In addition, during the missions I was often accompanied by a narrator guided by artificial intelligence. Although his role was that of "comic shoulder", the effects are bleak. It follows that most of the time you will find yourself cursing every time he opens his mouth to say something. In conclusion, all these elements just described should convey the public opinion on the idea that Conglomerate 451 is a title based more on storytelling than on gameplay. Instead, as I already think it is understood, it is exactly the opposite.
One level at a time.
In terms of gameplay, as opposed to storytelling, Conglomerate 451 flexes its muscles. Basically, the levels consist of scouting a certain block and then looking for and finding the exit, and finally completing the main mission. The latter takes place in one or more areas and consists - mainly - in carrying out certain tasks as a task force. Kill all enemies, take out a VIP target, find a valuable item, and more of this caliber. Also, at the beginning of the game, the developer offers the possibility to skip the whole city and complete only the main part of the story.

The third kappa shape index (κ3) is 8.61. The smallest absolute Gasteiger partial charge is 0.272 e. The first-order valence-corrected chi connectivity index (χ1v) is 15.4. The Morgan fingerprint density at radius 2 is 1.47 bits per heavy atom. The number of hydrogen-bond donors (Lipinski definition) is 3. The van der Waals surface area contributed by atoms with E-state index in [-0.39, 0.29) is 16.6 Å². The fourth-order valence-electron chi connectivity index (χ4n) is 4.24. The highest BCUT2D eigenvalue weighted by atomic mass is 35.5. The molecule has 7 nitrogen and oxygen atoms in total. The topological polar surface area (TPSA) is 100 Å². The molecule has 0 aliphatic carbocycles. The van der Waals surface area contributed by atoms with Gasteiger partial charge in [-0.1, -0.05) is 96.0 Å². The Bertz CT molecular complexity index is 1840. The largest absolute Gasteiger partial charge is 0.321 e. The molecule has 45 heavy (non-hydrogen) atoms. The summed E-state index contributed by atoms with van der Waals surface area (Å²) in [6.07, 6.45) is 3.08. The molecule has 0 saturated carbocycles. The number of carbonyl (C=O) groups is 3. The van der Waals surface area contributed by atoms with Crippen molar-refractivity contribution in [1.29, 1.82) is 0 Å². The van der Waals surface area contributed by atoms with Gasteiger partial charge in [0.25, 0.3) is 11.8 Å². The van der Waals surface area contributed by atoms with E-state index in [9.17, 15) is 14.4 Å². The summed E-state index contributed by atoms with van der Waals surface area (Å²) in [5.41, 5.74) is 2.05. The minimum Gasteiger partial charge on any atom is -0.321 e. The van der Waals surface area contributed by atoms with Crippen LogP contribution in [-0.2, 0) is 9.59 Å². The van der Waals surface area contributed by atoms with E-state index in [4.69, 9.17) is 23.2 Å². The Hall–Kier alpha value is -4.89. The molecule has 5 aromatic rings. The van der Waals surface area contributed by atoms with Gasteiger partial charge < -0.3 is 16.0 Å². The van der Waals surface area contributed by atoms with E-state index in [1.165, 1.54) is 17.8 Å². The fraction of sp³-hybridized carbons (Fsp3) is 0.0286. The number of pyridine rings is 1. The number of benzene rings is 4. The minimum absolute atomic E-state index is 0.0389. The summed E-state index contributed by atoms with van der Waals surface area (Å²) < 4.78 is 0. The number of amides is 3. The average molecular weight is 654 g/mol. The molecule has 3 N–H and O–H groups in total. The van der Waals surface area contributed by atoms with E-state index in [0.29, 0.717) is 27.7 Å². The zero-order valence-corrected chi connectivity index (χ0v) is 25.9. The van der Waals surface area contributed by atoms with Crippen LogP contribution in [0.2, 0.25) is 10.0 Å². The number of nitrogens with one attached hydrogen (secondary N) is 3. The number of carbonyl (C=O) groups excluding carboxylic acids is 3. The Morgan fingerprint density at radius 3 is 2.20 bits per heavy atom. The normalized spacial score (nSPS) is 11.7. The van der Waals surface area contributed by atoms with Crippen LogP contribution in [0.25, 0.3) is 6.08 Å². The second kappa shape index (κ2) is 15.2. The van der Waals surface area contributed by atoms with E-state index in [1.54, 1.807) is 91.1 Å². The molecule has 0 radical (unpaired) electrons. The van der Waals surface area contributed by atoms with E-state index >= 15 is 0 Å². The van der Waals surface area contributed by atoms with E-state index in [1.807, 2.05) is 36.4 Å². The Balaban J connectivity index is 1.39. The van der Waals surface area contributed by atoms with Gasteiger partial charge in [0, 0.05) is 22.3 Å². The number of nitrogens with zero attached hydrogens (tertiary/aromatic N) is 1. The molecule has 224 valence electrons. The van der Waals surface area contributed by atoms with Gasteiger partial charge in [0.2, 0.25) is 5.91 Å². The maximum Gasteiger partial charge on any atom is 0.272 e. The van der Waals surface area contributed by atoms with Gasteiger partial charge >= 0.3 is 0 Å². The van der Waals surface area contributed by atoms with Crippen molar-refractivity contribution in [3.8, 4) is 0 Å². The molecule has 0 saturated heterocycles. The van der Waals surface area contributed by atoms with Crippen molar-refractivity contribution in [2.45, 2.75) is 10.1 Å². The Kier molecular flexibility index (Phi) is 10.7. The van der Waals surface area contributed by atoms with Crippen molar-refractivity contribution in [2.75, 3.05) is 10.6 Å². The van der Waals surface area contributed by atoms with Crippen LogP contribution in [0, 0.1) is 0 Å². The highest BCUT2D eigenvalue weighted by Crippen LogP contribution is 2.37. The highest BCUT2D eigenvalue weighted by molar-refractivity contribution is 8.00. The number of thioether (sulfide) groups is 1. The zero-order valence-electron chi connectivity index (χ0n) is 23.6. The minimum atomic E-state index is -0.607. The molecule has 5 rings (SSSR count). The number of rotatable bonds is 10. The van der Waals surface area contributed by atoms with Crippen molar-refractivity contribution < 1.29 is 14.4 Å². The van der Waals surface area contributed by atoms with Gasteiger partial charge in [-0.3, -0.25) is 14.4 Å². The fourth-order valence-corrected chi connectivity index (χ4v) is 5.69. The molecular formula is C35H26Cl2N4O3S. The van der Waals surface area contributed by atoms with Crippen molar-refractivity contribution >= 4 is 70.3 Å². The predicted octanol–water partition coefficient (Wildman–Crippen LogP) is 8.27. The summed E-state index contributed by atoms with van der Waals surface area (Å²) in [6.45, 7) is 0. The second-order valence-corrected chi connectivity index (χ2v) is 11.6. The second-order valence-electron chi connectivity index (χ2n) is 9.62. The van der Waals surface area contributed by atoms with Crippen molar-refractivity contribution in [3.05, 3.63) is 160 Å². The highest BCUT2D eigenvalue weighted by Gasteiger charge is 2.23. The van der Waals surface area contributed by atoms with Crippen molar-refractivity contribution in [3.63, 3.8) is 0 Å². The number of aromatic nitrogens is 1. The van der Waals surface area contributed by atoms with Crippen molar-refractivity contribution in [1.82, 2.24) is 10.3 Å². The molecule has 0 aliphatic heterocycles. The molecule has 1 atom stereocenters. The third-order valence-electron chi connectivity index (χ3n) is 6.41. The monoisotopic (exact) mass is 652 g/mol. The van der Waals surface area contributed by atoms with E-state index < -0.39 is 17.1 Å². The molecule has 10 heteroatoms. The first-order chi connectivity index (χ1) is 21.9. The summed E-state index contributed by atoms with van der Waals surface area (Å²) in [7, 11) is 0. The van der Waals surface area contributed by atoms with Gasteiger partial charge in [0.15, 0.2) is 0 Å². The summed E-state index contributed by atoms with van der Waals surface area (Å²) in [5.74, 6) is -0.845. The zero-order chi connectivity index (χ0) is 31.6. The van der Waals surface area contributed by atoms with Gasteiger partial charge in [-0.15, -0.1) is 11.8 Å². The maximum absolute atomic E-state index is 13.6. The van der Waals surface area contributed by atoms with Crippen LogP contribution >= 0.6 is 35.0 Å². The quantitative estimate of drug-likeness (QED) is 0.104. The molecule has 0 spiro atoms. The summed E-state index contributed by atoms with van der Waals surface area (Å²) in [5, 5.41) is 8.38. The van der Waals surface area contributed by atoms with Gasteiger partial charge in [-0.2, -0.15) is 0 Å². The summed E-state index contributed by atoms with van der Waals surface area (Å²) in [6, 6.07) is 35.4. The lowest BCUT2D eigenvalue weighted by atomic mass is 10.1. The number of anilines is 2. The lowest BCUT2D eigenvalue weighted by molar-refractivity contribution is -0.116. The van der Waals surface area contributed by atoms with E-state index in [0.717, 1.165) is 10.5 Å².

Dwelling on the individual levels for a moment, the game also features Roguelite mechanics. In small change, it is possible to randomize the layouts and missions within the levels. However, I do not recommend this function, as it risks making each mission repetitive and differentiating, compared to the others that will be faced, only the map of the area. The level design however is truly basic, without any spark of genius that can somehow make it less flat.